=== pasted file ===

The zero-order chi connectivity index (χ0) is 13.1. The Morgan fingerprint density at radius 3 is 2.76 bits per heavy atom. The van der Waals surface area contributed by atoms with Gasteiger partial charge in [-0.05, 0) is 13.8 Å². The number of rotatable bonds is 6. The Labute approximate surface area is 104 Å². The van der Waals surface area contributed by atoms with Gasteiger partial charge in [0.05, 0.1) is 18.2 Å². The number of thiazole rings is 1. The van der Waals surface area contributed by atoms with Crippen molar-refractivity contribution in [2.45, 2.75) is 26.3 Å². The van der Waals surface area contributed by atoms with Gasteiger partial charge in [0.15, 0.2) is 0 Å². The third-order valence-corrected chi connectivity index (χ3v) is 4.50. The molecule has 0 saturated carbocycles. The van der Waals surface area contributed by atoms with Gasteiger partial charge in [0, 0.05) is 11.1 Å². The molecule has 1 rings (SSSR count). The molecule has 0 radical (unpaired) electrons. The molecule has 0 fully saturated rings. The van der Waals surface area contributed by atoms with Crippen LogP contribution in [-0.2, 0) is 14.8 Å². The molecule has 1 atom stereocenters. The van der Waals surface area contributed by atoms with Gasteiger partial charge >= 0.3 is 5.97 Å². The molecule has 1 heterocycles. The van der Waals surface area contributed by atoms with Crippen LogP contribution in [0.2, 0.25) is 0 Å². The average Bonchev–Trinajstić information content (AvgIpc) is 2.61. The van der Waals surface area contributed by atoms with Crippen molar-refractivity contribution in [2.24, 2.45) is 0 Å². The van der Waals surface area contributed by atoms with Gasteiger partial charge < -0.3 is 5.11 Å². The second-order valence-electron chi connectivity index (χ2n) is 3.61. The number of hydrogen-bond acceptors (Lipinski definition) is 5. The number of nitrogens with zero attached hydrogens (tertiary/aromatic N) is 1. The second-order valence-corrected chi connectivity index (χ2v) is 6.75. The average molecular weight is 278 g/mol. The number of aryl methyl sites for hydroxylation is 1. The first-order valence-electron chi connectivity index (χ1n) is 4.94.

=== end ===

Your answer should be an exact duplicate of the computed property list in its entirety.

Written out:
The zero-order chi connectivity index (χ0) is 13.1. The Morgan fingerprint density at radius 3 is 2.76 bits per heavy atom. The van der Waals surface area contributed by atoms with Gasteiger partial charge in [-0.05, 0) is 13.8 Å². The number of rotatable bonds is 6. The Labute approximate surface area is 104 Å². The van der Waals surface area contributed by atoms with Gasteiger partial charge in [0.05, 0.1) is 18.2 Å². The number of thiazole rings is 1. The van der Waals surface area contributed by atoms with Crippen molar-refractivity contribution in [2.45, 2.75) is 26.3 Å². The van der Waals surface area contributed by atoms with Gasteiger partial charge in [0.15, 0.2) is 0 Å². The third-order valence-corrected chi connectivity index (χ3v) is 4.50. The molecule has 0 saturated carbocycles. The van der Waals surface area contributed by atoms with Gasteiger partial charge in [0, 0.05) is 11.1 Å². The molecule has 1 rings (SSSR count). The molecule has 0 radical (unpaired) electrons. The molecule has 0 fully saturated rings. The van der Waals surface area contributed by atoms with Crippen LogP contribution in [-0.2, 0) is 14.8 Å². The molecule has 1 atom stereocenters. The van der Waals surface area contributed by atoms with Gasteiger partial charge >= 0.3 is 5.97 Å². The molecule has 1 heterocycles. The van der Waals surface area contributed by atoms with Crippen LogP contribution in [0.2, 0.25) is 0 Å². The average Bonchev–Trinajstić information content (AvgIpc) is 2.61. The van der Waals surface area contributed by atoms with Crippen molar-refractivity contribution in [2.24, 2.45) is 0 Å². The van der Waals surface area contributed by atoms with Gasteiger partial charge < -0.3 is 5.11 Å². The second-order valence-electron chi connectivity index (χ2n) is 3.61. The number of hydrogen-bond acceptors (Lipinski definition) is 5. The number of nitrogens with zero attached hydrogens (tertiary/aromatic N) is 1. The second-order valence-corrected chi connectivity index (χ2v) is 6.75. The average molecular weight is 278 g/mol. The number of aryl methyl sites for hydroxylation is 1. The first-order valence-electron chi connectivity index (χ1n) is 4.94.